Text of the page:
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How long should I plan to smoke a small brisket?

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    How long should I plan to smoke a small brisket?

    Good Morning,
    I am new to smoking and am going to try to smoke a 4lb brisket. It is 2-3 inch thick. The brisket is from a a cow my parents butchered, so I am unsure of the quality of the beef.
    I am doing dry brine right now. I plan on letting it brine for 12 hours. I also plan to inject the brisket with beef broth prior to smoking.
    I will be using a Smokey hallow smoke tronix electric smoker. I plan to cook at 225 degrees.

    All of the cook times I have seen for smoked brisket are for larger briskets, so I am unsure of how to estimate an approximate time of smoking my brisket??

    Thank you!

    #2
    Hi! There’s no need to cook it at such low temps if you don’t want to. Run it at 275 and you’ll be fine. Hard to tell, but since it is small in weight I assume it’s a brisket flat? I would guesstimate 6-8 hours. Since it isn’t a full packer I would strongly advice you to wrap it when the bark is looking good.

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    #3
    Welcome to the Pit! A picture of that hunk of meat might help determine what grade it might be.

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      #4
      This is a picture of the brisket.
      Attached Files

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      • UncleSpike
        UncleSpike commented
        Editing a comment
        That looks really nice. I would count on 6-7 hours at about 250 degrees. Because it's so small, I would definitely wrap it once you have a nice color and bark, because of it's small size. That should keep it nice and moist. Good luck! Let us know how it turned out!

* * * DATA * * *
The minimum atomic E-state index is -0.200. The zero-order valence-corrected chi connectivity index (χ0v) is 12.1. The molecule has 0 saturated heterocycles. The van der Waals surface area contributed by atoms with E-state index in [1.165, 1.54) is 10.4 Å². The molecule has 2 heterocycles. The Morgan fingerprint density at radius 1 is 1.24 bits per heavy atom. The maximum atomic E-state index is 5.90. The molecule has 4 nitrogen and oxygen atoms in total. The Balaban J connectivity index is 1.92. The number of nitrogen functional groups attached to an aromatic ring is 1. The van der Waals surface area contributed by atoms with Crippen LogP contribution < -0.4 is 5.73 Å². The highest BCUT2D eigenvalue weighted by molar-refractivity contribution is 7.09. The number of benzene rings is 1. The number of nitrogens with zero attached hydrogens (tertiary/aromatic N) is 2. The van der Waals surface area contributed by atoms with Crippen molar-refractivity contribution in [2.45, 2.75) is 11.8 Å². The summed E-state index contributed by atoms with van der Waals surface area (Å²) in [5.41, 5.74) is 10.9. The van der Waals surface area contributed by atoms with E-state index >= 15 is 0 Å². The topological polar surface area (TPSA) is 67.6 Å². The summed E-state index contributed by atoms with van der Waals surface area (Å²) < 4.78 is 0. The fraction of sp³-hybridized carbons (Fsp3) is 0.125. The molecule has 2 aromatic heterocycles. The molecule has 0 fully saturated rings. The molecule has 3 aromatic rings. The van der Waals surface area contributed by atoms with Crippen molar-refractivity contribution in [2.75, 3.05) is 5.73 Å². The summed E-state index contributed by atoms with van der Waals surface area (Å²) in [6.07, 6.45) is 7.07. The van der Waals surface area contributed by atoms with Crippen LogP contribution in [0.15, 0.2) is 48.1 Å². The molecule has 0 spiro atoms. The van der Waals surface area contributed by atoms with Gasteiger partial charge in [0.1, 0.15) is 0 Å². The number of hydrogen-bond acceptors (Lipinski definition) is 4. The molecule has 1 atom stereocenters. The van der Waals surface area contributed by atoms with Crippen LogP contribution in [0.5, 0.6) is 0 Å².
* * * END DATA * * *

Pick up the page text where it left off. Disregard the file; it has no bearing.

• Troutman
        Troutman commented
        Editing a comment
        Next time try leaving a 1/4 inch fat cap on your brisket. Then cook the brisket with the fat Pointed toward your heat source. It will help protect the meat below it.

      #5
      Great, thank you guys for the help I appreciate it!

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        #6
        Welcome to The Pit. That's a nice lookin' brisket. I also suggest that you at 275° and wrap when the outside is nice and dark brown. Use two layers of foil and wrap tight. If you have a leave in thermometer, start checking for tenderness when it reaches ~ 195°. If you don't have a thermometer, start checking for tenderness at around four hours even though it probably won't be done then. You check by sticking something pointy, (like a small knife or a skewer), in it through the foil. Try to stop before puncturing the bottom of the foil. It's done when your probe slides in with no resistance. That's normally a little over 200°, but could be a bit lower or higher. Pay attention to how much resistance there is the first time you poke it with a probe so you will be able to tell the difference once it is done.

        Let us know how it goes - good luck.

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          #7
          Thank you guys for the help! My brisket turned out amazing!

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